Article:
Gonzales lives to see another week.

Down and on the way out.
April 23 2007 11:57 AM

Gonzo-Meter

Al lives to see another week.

Today's chance of a Gonzales departure: 85 percent

(Previously: 95 percent)

The Gonzo-Meter

Despite his unprepossessing performance before the Senate last week, Alberto "I don't recall" Gonzales lives to see another Monday. He even showed his face at the White House Correspondents' Association Dinner over the weekend (we would have been under the blanket with a box of Kleenex and soup). We give the attorney general and the White House points for chutzpah and take the Gonzo-Meter down to 85.



We wonder, though, if his continued presence hasn't become an exercise in humiliation for Republicans in Congress. How many Republican senators and House members have to say they've lost confidence in the attorney general before the White House gives them the time of day? Talking Points Memo counted six senators and four representatives dissing Gonzales by Friday. It's not a list of mavericks, but rather includes administration stalwarts like Sen. Jeff Sessions, R-Ala., and Tom Coburn, R-Okla. There's also this addition to the list: Rep. Adam Putnam, R-Fla., chair of the House Republican conference and No. 3 in the party's leadership. Sunday on Fox, Sen. Arlen Specter, R-Pa., went so far as to say that Gonzales' continuing presence "is bad for the Department of Justice." And on ABC's This Week, former House Speaker Newt Gingrich criticized Bush for letting loyalty cloud his view of Gonzales.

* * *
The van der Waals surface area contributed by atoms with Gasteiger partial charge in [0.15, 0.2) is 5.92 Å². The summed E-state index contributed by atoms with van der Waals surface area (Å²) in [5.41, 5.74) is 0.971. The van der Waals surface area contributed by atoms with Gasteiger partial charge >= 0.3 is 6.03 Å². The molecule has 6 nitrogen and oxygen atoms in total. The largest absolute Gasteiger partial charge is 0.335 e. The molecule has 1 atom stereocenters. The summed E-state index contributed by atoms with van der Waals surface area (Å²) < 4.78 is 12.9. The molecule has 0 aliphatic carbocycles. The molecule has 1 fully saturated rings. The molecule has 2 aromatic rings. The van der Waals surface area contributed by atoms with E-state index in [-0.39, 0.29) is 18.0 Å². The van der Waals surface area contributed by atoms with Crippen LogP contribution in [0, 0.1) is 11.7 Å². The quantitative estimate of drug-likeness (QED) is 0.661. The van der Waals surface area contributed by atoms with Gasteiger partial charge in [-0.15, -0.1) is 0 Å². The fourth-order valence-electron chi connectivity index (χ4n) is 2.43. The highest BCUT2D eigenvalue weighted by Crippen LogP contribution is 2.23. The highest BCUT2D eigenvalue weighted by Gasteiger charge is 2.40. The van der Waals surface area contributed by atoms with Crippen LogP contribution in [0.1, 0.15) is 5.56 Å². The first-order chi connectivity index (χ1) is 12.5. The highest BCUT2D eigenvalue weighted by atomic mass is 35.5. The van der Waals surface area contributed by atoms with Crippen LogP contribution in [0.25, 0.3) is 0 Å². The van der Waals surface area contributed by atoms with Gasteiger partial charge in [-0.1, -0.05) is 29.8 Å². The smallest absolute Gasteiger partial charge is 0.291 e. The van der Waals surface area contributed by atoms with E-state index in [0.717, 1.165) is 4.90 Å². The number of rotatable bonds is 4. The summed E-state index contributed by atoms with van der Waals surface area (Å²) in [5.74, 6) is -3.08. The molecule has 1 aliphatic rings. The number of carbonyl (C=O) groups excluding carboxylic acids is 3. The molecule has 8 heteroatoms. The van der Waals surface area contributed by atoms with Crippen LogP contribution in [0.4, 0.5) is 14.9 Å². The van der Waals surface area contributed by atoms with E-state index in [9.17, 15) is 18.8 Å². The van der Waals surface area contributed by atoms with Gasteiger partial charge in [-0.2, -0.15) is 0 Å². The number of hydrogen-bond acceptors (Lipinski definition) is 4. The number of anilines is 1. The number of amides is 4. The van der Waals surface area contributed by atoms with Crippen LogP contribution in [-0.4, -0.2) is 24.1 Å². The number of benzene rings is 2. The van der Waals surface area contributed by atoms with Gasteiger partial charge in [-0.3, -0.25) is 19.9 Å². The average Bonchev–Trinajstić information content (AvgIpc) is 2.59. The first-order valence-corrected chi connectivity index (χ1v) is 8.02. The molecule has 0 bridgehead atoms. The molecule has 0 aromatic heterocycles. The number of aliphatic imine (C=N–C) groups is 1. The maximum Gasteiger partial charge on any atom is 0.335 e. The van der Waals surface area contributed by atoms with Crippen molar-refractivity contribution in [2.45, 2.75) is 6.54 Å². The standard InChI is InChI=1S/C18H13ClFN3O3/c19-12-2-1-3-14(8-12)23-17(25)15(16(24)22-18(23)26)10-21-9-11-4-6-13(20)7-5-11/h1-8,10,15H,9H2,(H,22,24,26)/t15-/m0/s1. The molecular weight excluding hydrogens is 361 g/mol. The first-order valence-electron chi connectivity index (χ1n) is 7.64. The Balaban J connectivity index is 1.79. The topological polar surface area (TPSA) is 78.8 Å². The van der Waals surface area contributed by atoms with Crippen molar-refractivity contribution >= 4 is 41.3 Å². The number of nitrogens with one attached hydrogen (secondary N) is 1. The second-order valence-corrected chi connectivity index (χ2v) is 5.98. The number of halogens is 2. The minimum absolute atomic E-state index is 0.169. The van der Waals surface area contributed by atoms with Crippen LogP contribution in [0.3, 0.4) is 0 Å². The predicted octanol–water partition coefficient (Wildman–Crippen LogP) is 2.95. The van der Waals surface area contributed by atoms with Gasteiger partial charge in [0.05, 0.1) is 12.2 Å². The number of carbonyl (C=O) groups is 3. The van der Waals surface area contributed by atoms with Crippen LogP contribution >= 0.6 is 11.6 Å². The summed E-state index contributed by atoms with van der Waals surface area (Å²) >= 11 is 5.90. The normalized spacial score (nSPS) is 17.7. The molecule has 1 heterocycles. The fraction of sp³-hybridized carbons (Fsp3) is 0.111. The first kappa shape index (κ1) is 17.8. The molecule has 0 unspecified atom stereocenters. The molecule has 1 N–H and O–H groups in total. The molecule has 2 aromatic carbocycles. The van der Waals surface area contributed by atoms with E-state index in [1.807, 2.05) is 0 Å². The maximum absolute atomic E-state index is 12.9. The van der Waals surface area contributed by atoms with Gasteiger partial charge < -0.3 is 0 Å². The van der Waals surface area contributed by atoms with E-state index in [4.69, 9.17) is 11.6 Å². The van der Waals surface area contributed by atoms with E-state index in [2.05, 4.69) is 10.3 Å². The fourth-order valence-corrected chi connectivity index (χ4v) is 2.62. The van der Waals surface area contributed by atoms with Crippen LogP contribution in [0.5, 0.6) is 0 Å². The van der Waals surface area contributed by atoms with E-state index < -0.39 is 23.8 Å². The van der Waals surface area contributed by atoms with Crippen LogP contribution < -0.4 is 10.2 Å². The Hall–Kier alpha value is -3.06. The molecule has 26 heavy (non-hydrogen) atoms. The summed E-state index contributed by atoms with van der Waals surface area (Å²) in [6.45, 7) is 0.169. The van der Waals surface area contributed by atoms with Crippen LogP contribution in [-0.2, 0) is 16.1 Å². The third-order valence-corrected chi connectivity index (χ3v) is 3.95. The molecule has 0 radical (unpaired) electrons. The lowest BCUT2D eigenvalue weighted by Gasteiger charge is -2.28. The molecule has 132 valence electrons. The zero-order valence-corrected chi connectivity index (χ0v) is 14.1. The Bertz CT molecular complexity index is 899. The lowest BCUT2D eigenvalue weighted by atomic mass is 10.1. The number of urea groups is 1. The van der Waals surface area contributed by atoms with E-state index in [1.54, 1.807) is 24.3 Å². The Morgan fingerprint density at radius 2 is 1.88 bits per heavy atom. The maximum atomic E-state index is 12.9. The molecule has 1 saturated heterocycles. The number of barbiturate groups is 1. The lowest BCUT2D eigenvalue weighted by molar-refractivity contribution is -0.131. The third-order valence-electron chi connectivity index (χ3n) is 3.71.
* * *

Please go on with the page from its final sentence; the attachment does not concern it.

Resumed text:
Before Gonzales testified, President Bush and White House spokespeople said that it was up to him to prove himself to Congress. Now that he has clearly "lost the Hill," as Newsweek put it, Bush has this to say today: "The attorney general went up and gave a very candid assessment, and answered every question he could possibly answer, honestly answer, in a way that increased my confidence in his ability to do the job." Increased no less.



Why the stubbornly alternative version of reality? We like Newsweek's explanation that Bush thinks "a Gonzales resignation would embolden the Dems to go after other targets—like Karl Rove." So now the choice for Bush is this: Find a way to let your ruined man say his goodbyes or let him stand as a monument to the irrelevance of the opinions of Republican members of Congress.

Emily Bazelon is a Slate senior editor and the Truman Capote Fellow at Yale Law School. She is the author of Sticks and Stones.

John Dickerson is Slate's chief political correspondent and author of On Her Trail. Read his series on the presidency and on risk. Follow him on Twitter.

Dahlia Lithwick writes about the courts and the law for Slate. Follow her on Twitter.